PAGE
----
• Fiberglass screen fabric is the most commonly used material. It’s soft and easy to work with and won’t rust or corrode.
  • High-visibility screen fabric is a very fine weave of fiberglass. It’s easier to see through, but is more fragile.
  • Aluminum screen fabric is sturdier than fiberglass, but can be more difficult to install. If uncoated, it is prone to rust and corrosion.
More Expensive

Opting for sturdier materials and added benefits usually means a higher price tag. On average, these screen types can run $1 to $25 per square foot.

  • Security screen varieties are made of a heavier weave material, such as stainless steel. It’s tougher than aluminum and still allows plenty of light and fresh air through.
  • Pet-resistant screen fabric is vinyl-coated polyester. This makes it thicker and more difficult to see through.
  • Solar screen fabric blocks or reduces the amount of sunlight coming through. This keeps furnishings from fading and reduces heat on the porch.

Looking to create the ultimate private backyard oasis? Check out our backyard privacy ideas!

Step 3: Gather Your Tools

What you will need depends on whether you use a screened-in porch kit or make your own screen frames. Here is a list of tools you’ll likely need for both approaches.

Tools You’ll Need to Build a Three-Season Room

Miter saw

Utility knife


Safety goggles

Cordless drill

Roller knife

Screen Fabric

Step ladder

Cutting snips

Straight edge


Bubble level

Step 4: Make Sure Your Plane is Level and Plumb

You’ll need a flat plane with perfect straight lines and right angles so the porch screens sit flush on all surfaces. Otherwise, you could end up with slanted screens. Make sure the edge of the porch, the front of the posts and the roof are straight and line up with each other.

Level measures horizontal lines while plumb measures vertical. Use a bubble level to check both. You may need to add some framing or trim if the plane isn’t flat, or if your porch posts are round.

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“If you have to make those adjustments to bring things into level, plumb and flush, it’s a good time to potentially upgrade the trim – maybe use pressure-treated wood, maybe use cellular PVC. And just kind of upgrade trim as you’re doing it so you can get a good attachment point for the screen systems.”
James Moylan, President and Founder, Design Builders Inc.


Step 5: Attach the Mounting Base

Mounting bases for DIY screened-in porch kits include aluminum or vinyl components. Cut these pieces to the size of the rail you’re installing it on. Be mindful that horizontal and vertical lengths may not be uniform throughout your project. Take accurate measurements for each piece of framing before cutting.

It’s best to use the miter saw, or “chop box,” when cutting mounting bases at a mitered angle. Be sure to use saw blades with as many teeth as possible for a clean cut. You can also use a hacksaw. Always wear safety goggles when you use the saw.

To begin, pre-drill pilot holes for screws used to secure the base to the opening where the porch screen will go. Check your kit’s instructions for location and recommended drill bit size for the holes. Use your straight edge and carpenter’s pencil to mark the hole locations before drilling.

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Pro Tip
Don’t overtighten the screws when securing the mounting pieces. This can result in stripped or broken screws, or damaged threading in the pilot holes.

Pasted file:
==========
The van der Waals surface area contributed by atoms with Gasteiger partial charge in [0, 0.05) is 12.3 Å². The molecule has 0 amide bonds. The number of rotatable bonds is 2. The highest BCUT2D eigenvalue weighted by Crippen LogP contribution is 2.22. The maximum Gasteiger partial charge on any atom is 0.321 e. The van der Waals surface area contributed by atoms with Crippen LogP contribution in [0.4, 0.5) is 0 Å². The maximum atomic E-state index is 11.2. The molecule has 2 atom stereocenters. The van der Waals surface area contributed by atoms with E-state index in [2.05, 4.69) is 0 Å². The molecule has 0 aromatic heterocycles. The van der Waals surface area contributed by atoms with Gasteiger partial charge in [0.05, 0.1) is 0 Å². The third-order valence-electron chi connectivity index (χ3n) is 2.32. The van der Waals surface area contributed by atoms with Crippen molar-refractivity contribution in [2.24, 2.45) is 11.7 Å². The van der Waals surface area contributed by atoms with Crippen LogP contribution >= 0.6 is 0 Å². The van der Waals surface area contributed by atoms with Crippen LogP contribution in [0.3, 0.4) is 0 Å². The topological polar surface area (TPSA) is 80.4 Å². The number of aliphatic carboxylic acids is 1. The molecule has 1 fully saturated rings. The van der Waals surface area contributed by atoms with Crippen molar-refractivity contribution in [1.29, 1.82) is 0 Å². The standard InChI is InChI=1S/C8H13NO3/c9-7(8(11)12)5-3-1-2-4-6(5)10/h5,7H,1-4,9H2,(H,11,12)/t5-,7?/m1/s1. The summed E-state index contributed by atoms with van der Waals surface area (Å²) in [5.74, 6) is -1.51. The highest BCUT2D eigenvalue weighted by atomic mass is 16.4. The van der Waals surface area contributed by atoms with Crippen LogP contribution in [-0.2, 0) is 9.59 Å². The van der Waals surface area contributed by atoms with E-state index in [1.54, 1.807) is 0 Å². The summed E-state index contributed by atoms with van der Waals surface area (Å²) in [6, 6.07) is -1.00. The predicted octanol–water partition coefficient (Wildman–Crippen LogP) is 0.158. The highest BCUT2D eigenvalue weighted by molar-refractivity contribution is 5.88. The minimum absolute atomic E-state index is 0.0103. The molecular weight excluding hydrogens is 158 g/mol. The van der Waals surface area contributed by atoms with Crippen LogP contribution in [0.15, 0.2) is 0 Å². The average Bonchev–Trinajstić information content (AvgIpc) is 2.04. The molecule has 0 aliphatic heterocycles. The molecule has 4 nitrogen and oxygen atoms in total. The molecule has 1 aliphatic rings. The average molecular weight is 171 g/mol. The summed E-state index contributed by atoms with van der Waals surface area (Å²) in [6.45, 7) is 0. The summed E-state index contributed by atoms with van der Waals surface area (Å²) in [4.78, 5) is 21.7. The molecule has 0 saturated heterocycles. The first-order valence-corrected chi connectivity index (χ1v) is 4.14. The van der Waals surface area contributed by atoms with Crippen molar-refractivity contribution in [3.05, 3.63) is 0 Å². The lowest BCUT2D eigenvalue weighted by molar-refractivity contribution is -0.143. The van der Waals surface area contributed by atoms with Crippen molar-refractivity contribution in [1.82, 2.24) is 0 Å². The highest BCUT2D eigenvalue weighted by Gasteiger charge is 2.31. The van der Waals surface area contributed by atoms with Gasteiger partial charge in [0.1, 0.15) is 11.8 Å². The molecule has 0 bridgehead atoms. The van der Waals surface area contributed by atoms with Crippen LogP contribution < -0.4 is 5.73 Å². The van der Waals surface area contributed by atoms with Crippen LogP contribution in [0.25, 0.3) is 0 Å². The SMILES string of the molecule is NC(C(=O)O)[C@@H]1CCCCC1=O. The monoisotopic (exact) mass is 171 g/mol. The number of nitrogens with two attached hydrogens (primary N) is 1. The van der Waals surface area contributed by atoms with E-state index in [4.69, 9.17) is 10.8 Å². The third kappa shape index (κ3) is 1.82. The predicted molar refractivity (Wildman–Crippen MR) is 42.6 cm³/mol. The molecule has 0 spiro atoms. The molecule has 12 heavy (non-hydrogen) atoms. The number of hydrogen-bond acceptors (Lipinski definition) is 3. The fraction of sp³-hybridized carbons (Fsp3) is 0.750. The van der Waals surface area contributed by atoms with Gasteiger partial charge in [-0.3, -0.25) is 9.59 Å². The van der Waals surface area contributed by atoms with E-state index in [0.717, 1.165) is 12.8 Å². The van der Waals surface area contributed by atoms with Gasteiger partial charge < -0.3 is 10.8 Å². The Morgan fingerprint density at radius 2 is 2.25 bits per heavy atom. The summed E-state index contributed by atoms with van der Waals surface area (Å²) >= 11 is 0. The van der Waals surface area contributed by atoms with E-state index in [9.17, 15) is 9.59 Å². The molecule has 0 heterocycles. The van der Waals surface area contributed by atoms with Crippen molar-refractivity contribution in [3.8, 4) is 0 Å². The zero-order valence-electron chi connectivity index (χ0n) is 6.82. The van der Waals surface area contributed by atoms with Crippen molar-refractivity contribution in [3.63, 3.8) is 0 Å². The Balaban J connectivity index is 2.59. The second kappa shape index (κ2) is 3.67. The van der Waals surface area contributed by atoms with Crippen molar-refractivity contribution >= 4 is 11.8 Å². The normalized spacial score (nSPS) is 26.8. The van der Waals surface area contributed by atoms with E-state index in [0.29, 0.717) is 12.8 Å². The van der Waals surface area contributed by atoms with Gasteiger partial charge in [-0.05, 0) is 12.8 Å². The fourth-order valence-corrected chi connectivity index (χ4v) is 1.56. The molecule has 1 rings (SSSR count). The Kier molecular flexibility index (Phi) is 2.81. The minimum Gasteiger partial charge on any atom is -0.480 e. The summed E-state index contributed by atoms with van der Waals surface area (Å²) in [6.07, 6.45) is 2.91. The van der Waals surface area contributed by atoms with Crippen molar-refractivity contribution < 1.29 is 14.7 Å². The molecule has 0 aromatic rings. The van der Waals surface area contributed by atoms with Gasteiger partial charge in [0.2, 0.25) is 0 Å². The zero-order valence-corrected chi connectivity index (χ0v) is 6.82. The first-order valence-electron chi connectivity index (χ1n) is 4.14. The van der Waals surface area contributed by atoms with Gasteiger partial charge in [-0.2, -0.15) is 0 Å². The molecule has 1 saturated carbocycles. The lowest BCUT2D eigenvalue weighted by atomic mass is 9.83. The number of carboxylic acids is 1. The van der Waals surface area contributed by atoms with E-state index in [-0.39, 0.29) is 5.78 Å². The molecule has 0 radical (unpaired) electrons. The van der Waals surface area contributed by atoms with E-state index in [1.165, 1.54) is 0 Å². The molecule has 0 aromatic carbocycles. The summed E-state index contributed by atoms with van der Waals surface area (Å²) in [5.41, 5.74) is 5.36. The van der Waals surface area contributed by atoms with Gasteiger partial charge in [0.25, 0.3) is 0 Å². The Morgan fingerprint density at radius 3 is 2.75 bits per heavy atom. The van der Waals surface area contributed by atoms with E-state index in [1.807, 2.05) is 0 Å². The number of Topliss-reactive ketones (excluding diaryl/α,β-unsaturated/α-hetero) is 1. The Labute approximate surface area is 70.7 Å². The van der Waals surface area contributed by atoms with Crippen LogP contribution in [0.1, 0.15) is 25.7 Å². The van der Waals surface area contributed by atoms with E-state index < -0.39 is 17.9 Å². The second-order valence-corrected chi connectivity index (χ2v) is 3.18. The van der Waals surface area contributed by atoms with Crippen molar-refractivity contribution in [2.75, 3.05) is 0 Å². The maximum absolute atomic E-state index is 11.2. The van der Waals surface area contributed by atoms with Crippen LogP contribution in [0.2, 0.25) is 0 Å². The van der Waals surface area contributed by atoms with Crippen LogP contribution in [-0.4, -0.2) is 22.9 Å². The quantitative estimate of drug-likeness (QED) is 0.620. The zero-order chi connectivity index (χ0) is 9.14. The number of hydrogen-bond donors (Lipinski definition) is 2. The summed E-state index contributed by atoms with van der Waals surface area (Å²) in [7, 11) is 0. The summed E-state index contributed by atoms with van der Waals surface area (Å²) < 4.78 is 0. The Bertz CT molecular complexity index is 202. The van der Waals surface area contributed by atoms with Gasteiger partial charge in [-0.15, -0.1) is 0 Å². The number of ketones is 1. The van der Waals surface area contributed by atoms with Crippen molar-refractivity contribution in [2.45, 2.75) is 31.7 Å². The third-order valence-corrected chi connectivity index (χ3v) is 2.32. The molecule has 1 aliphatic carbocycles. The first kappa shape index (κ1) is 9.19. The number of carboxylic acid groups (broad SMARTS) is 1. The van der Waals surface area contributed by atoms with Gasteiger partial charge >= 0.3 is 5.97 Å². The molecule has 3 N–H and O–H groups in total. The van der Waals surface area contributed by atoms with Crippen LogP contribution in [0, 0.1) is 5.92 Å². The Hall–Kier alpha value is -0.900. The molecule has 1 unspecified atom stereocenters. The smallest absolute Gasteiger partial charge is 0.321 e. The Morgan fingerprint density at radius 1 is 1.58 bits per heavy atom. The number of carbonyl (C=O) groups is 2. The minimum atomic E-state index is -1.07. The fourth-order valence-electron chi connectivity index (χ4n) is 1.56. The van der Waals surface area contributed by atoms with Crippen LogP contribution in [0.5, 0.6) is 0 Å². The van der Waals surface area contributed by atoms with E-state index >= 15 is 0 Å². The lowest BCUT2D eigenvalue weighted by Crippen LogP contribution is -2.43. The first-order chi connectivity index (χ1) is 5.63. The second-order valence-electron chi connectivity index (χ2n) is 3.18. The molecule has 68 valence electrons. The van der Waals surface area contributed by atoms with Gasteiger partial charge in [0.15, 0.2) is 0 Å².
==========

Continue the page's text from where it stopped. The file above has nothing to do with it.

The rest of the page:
Man Installing a Porch Screen

Step 6: Install the Porch Screen

Some kits use channel pieces to hold the screen fabric in place. Measure and cut these to size. Use a rubber mallet to tap the channels into place. Have a small piece of 2×4 wood handy or some other soft material to act as a buffer so you’re not tapping directly onto the channel pieces. This helps to prevent dents and dings.

Measure your opening and cut a piece of screen fabric that’s a few inches larger. If you’re using a screened-in porch kit with a channel system, have a friend hold the fabric square against the top channel track. Fasten the screen into the track by using the roller knife to push the spline into the channel’s groove.

Keep the screen taut as you repeat the process on the sides, then finish with the bottom track. Use the utility knife to remove excess screen.

For systems like ScreenEze that use a vinyl channel cap instead of spline, square the fabric to the top of the opening. Seat the cap to the base channel at the corners with the rubber mallet. Tap the rest of the way from the center out.

Install the bottom of the screen second and repeat the process on the sides. As you work, the system stretches the screen fabric for you. Use your utility knife to remove the excess fabric.

Step 7: Place the Cap Strips

Some kits include cap strips that create a clean, finished look by concealing where the screen is attached to base pieces. Use a rubber mallet to safely tap them into place. If needed, use snips to trim them to size.

Step 8: Install a Storm Door

Select a screen door that matches the trim of your newly screened-in porch. We recommend installing a storm door, which includes glass windows that can be replaced by screen panels. Should you decide to upgrade your porch with windows down the road, having a storm door will provide the best protection from the elements.

Screened-In Porch With a Screen Door

Image courtesy of Design Builders Inc.

When To Call a Pro

If you have to frame a porch for screening or installing the door, or if you need to tear down and rebuild your stairs, it might be more beneficial to hire a contractor. Just adding trim around porch posts can be a pain for a beginner.

And if you want to go all out with your screened-in porch with retractable or motorized screens or a ceiling fan, you’ll definitely want to call in a professional. Running electric out to your porch requires a licensed electrician to do it right, so you never want to try it yourself. Given the expense of powered screens, it’s not worth trying to do it yourself if you’re not used to it.